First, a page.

HepG2 cells, cultured to near confluency in 35 mm cell culture dishes, were labeled for 5 min with [35S]methionine as described previously (Wada et al., 1995) and chilled in ice/water at the end of labeling. All subsequent procedures were done at 4°C. The labeling medium was removed and cells were washed once with ice‐cold homogenizing buffer (0.2 M sucrose, 10 μM leupeptin, 10 μM pepstatin, 25 mM triethanolamine acetic acid, pH 7.2). The cells were then scraped into 150 μl homogenization buffer and disrupted by repeated suction five times using a Hamilton 100 μl microsyringe. The homogenates were centrifuged for 5 min at 500 g. The pellets were rehomogenized in 50 μl homogenization buffer by three times repeated suction using the microsyringe and recentrifuged at 1500 g for 5 min. The combined post‐mitochondrial supernatants were loaded on top of 300 μl 20% sucrose which had been overlaid onto 5 μl 80% sucrose in Beckman TL100.1 ultracentrifugation tubes. This was then centrifuged for 20 min at 90 000 r.p.m., after which the supernatants and the sucrose cushions were removed and the tube walls wiped with cotton swabs to minimize cross‐contamination from the cytosol. The pellets were resuspended in 200 μl cytosolic buffer (120 mM potassium acetate, 5 mM sodium acetate, 2 mM magnesium acetate, 25 mM triethanolamine acetic acid, pH 7.2) supplemented with 1 mM reduced glutathione and 100 μM oxidized glutathione. This suspension was used for the folding assay. When unlabeled microsomes were used, they were prepared from unlabeled HepG2 cells as above and resuspended to 0.1 eq./μl (Walter and Blobel, 1983) in the cytosolic buffer containing 1 mM reduced glutathione and 100 μM oxidized glutathione.
In vitro folding and immunoprecipitation
Pulse labeled microsomes were diluted to 0.1 eq./μl (Walter and Blobel, 1983) in the cytosolic buffer containing 1 mM reduced glutathione and 100 μM oxidized glutathione and incubated at the indicated temperatures. At the end of various incubation times the samples were chilled in ice/water and a one‐tenth volume of 0.25 M iodoacetamide was added to alkylate the folding intermediates. All subsequent procedures were done at 4°C. An equal volume of 2% sodium cholate, 400 mM KCl, 10 μM leupeptin, 10 μM pepstatin, 50 mM triethanolamine acetic acid, pH 7.2, (lysis buffer) was added to the microsomes and further incubated with 10 μl 20% formalin‐fixed Staphylococcus aureus and 2 μl 10% bovine serum albumin for 20 min on ice. The samples were centrifuged for 5 min at 12 000 g and the supernatants incubated for 60 min with antisera as indicated, followed by incubation with 10 μl S.aureus for 20 min. The immune complexes were isolated by centrifuging at 250 g for 3 min and washed once with 0.6 M KCl, 0.05% Triton X‐100, 10 mM triethanolamine acetic acid, pH 7.2, for 10 min. The complexes were then rinsed with the wash buffer minus KCl. The pellets were resuspended in 30 μl 1% SDS, 2 mM EDTA, 5% sucrose, 10 mM triethanolamine acetic acid, pH 7.2, supplemented either with 5 mM iodoacetamide for analysis under non‐reducing conditions or with 50 mM DTT for reducing conditions. The samples were heated for 20 min at 65°C and resolved by SDS–PAGE. Bands were visualized by phosphorimaging using a Fujix BAS2000 equipped with Pictrography. Quantification of radioactivity in the gels was done by software contained in the BAS2000.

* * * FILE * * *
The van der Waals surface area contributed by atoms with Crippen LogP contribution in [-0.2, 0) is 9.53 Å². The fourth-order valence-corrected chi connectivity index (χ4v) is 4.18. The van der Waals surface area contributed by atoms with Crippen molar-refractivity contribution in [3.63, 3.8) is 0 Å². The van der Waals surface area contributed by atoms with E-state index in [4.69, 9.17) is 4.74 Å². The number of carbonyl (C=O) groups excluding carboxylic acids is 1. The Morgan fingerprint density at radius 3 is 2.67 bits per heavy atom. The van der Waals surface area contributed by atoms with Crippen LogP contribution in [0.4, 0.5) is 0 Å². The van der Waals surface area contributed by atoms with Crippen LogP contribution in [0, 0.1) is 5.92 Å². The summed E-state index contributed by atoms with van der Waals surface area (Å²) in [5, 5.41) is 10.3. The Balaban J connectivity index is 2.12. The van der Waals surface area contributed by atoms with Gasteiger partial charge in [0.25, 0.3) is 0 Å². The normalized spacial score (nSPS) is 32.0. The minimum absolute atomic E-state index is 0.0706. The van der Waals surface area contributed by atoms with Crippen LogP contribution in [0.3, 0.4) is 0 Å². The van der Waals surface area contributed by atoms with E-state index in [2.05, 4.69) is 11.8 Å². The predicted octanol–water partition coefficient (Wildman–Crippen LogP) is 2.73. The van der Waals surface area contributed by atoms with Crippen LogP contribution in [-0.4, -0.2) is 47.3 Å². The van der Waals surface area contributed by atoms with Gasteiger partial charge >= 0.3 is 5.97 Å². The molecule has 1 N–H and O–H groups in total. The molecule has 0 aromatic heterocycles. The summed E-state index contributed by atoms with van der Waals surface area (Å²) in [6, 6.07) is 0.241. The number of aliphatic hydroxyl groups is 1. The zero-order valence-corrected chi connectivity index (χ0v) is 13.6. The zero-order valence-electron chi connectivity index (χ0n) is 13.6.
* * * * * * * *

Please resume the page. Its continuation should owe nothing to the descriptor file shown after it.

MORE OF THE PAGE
Determination of UDP‐glucose turnover in microsomes
Microsomes (10 eq.) isolated from unlabeled HepG2 cells were incubated for 30 min at 33°C in the ATP‐containing cytosolic buffer supplemented with 1 mM UDP‐glucose containing 20 μCi UDP‐[14C]glucose. After incubation microsomes were re‐isolated as described above using the discontinuous sucrose density gradient. The recovered microsomes containing the translocated UDP‐[14C]glucose were resuspended in the cytosolic buffer containing 1 mM UDP‐glucose and re‐incubated at 33°C. After the incubation, castanospermine and iodoacetamide were added to yield 5 and 20 mM respectively and then the microsomes were re‐isolated by the same sucrose density centrifugation. The membrane pellets were dissolved in 10 μl dimethylformamide, spotted directly onto polyethyleneimine–cellulose plates (Merck) and developed in 0.1 M KH2PO4. The radioactivity at the identified spots (Rf for UDP‐glucose = 0.47) was quantitated with a BAS2000 phosphorimager.
This work was supported by grants‐in‐aid for Scientific Research from the Ministry of Education, Science and Culture of Japan and by The Akiyama Foundation to I.W. We acknowledge Dr T.Koide (Himeji Institutes of Technology) for his encouragement.